We asked some of our instructors to share some songs that they believe everyone should memorize. This article is compiled from their responses.
Songs for morning and evening
- I Owe the Lord a Morning Song
- Now the Day is Over
Songs of praise
- Holy God, We Praise Thy Name—Relatively few songs blend an infinite, cosmic view of God with personal responsiveness in ways that are both vivid and accessible. This is one of them.
- Joyful, Joyful, We Adore Thee—Rich with the imagery of the vibrant earth and sky praising the Lord, we too have “hearts [unfolding] like flow’rs before [Him]” because in Him we have the “wellspring of the joy of living, oceandepth of happy rest!” This worship hymn should be a starter for true worship.
- I Sing the Mighty Power of God—This a powerfully expansive description of the omnipotent Creator God, seen in the wonder of the world we see and touch—and yet look past unseeingly. In spite of that, “everywhere than man can be, Thou, God art present there!”
- Jesus Shall Reign—Eric Liddell, the Olympic gold runner, who famously put God first in the 1924 Paris Olympics, requested this song for his farewell when he left for China as a missionary a year later. The song celebrates God’s worldwide Kingdom that shall never end with these immortal words: “His Kingdom stretch from shore to shore, / Till moons shall wax and wane no more.” Eric’s final words as he died 20 years later in a World War II internment camp were “it’s total surrender.”
Songs of thanks
- For the Beauty of the Earth
- My God, I Thank Thee—Of many wonderful songs of thanks, this one speaks less of exuberance, more of fullness, and into an unusually broad scope of life.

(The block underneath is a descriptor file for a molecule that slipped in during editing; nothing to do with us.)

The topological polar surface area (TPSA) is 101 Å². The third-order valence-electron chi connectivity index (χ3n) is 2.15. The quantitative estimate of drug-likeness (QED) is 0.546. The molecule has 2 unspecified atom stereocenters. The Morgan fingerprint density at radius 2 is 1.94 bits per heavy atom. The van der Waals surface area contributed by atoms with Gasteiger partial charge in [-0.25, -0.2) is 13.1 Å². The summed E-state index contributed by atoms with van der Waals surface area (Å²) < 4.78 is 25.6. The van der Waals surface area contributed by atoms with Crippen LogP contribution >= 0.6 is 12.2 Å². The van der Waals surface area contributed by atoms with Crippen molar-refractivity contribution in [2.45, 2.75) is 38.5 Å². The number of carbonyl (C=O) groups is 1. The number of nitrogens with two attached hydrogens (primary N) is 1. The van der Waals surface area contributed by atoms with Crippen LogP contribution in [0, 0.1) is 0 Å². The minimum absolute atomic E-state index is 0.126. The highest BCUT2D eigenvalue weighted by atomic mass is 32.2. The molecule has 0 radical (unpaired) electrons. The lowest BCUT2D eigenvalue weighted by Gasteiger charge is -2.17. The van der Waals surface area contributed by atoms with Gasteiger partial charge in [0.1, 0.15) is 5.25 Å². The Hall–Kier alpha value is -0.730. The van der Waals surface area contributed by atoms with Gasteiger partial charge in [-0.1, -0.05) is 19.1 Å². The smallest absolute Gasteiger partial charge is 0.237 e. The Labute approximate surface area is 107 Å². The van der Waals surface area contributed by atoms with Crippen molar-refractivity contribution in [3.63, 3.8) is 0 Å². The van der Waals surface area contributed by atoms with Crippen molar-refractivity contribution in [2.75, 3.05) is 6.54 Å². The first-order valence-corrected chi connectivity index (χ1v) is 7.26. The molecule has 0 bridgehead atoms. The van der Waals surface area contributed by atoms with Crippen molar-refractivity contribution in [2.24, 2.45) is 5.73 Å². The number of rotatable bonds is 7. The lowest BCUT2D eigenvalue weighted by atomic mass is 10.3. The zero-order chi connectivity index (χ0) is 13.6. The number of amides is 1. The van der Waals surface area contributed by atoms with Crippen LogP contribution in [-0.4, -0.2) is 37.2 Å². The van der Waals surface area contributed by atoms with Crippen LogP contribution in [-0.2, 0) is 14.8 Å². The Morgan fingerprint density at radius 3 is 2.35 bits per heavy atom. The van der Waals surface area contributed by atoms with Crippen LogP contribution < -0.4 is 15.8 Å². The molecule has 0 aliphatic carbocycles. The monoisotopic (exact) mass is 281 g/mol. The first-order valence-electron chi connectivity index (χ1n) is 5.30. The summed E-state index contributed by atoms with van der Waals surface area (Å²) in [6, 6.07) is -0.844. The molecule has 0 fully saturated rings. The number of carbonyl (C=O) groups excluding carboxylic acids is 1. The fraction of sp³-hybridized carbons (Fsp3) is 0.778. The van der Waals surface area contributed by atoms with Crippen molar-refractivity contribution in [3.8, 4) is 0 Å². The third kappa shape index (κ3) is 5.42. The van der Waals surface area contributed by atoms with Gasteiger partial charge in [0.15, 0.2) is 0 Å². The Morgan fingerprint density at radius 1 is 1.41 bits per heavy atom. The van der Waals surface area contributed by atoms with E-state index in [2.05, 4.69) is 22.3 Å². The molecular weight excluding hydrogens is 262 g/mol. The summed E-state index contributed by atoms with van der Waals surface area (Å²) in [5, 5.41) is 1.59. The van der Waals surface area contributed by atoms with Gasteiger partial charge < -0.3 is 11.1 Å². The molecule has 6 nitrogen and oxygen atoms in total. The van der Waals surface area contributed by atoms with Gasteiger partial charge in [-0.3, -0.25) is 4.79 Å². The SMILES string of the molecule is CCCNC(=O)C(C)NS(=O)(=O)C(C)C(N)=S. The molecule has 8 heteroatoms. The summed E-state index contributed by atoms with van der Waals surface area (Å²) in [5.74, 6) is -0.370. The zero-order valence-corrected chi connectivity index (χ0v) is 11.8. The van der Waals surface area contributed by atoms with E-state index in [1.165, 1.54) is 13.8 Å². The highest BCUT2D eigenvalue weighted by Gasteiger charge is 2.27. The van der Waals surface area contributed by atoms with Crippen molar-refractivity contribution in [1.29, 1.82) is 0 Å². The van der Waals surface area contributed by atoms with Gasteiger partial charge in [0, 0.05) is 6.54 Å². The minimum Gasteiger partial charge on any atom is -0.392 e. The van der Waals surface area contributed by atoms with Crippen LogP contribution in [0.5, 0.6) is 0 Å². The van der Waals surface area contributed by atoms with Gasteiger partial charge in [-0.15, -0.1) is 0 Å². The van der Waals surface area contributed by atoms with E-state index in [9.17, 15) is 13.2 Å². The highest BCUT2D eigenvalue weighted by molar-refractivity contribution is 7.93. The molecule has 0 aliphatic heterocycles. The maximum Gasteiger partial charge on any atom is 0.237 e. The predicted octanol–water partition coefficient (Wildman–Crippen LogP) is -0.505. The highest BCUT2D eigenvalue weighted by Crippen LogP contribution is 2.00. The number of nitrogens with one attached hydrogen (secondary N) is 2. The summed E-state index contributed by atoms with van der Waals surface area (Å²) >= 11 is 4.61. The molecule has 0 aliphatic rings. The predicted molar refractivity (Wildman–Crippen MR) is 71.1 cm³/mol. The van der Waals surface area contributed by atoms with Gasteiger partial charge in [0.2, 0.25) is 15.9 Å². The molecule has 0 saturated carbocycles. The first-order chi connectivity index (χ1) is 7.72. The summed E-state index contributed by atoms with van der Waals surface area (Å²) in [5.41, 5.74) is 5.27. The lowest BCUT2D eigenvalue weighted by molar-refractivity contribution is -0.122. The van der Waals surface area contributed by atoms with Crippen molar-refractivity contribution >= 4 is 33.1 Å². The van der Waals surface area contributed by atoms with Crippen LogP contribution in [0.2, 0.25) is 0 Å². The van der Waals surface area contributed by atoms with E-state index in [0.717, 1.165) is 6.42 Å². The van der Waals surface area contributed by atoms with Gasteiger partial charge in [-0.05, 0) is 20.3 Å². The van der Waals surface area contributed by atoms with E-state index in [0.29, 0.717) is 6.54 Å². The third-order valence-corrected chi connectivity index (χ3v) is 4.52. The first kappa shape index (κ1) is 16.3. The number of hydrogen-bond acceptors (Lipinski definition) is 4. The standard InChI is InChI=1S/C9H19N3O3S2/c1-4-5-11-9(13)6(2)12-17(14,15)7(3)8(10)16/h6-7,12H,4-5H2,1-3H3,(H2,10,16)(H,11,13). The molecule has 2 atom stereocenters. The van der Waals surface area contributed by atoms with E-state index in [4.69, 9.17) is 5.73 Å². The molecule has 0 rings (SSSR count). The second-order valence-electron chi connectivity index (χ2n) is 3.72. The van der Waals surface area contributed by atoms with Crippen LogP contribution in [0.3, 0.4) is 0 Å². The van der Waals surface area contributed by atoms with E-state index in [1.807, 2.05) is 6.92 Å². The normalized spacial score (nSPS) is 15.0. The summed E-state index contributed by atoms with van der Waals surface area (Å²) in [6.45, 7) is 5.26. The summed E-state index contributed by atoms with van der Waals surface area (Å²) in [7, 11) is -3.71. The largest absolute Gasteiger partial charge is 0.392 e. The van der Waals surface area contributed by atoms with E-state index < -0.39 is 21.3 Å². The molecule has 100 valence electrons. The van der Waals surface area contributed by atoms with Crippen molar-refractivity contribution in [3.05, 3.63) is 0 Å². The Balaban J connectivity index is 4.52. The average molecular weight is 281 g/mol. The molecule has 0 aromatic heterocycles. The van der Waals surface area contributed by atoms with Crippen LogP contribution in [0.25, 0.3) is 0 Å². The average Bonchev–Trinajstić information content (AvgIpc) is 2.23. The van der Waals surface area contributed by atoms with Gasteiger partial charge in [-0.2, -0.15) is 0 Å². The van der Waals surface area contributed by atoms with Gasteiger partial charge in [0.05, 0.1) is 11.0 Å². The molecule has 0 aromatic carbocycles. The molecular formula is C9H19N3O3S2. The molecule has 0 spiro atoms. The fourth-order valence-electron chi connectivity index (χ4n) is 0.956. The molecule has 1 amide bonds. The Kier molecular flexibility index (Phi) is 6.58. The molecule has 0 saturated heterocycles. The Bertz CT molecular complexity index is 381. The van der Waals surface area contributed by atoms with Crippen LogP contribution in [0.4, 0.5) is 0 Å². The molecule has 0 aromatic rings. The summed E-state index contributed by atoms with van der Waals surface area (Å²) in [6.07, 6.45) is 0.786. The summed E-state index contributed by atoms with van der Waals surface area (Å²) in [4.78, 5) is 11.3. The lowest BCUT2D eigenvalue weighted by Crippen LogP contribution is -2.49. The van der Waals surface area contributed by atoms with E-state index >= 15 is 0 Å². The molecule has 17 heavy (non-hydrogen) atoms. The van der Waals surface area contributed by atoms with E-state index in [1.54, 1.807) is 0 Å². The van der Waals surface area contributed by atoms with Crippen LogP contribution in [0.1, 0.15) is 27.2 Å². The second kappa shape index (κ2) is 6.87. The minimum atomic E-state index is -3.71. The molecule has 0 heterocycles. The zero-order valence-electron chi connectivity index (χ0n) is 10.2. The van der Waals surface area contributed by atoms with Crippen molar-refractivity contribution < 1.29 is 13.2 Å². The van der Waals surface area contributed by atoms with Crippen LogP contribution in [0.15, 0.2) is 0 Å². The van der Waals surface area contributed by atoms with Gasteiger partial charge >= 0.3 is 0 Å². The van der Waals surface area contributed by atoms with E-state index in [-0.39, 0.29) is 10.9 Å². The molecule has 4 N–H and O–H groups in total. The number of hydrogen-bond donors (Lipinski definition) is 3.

Songs of devotion
- O Love That Will Not Let Me Go
- Jesus, Lover of My Soul—This song is very personal without being sentimental. It is a heartfelt response to Jesus and a prayer to be filled and to overflow with His life.
- Arise, My Soul, Arise—This is an amazing text about salvation and reconciliation to a loving heavenly Father.
- God of Grace and God of Glory—This is a powerful battle cry for wisdom and courage “for the living of these days.”
- O God, Our Help in Ages Past—The everlasting character of God gives us the security we need to trust Him in all of life’s vicissitudes.
- A Charge to Keep I Have—Charles Wesley was inspired to write this song after reading the comments by Matthew Henry on Leviticus 8:35. In this scripture, Moses adjures the priests with these words: ‘Therefore shall ye abide at the door of the tabernacle of the congregation day and night seven days and keep the charge of the LORD, that ye die not.” Matthew Henry comments: “We shall every one of us have a charge to keep, an eternal God to glorify, an immortal soul to provide for, one generation to serve.”
Some less common songs
- Lord, Thy Mercy Now Entreating—There are numerous songs of forgiveness, but relatively few of careful confession—including sins of both commission and omission. This song is less familiar (Mennonite Hymnal 240), but I can never sing it without a sobering view of myself and a fresh renewal to faithfulness.
- Teach Me, O Lord, Thy Way of Truth—I’m always struck with the incredible lifetime of learning, commitment and living summarized in the first two phrases of this song. Psalm 119 (mostly a prayer) speaks so powerfully about the depth and effects of God’s Word. This is a way to sing about them.
- Lord Jesus, You Shall Be My Song—Although a much newer hymn, this text speaks both deeply and delightfully about a life-journey with Christ. It is buoyant but not trivial; sobering and real, yet joyful, with the capstone of moving through the gate of death to “sing to Your dawn at the end of our journey.” The composer / writer of this song (who remains unnamed in its credit lines), made that entry upon her recent death from Covid-19, on Easter day as celebrated by the Orthodox Church.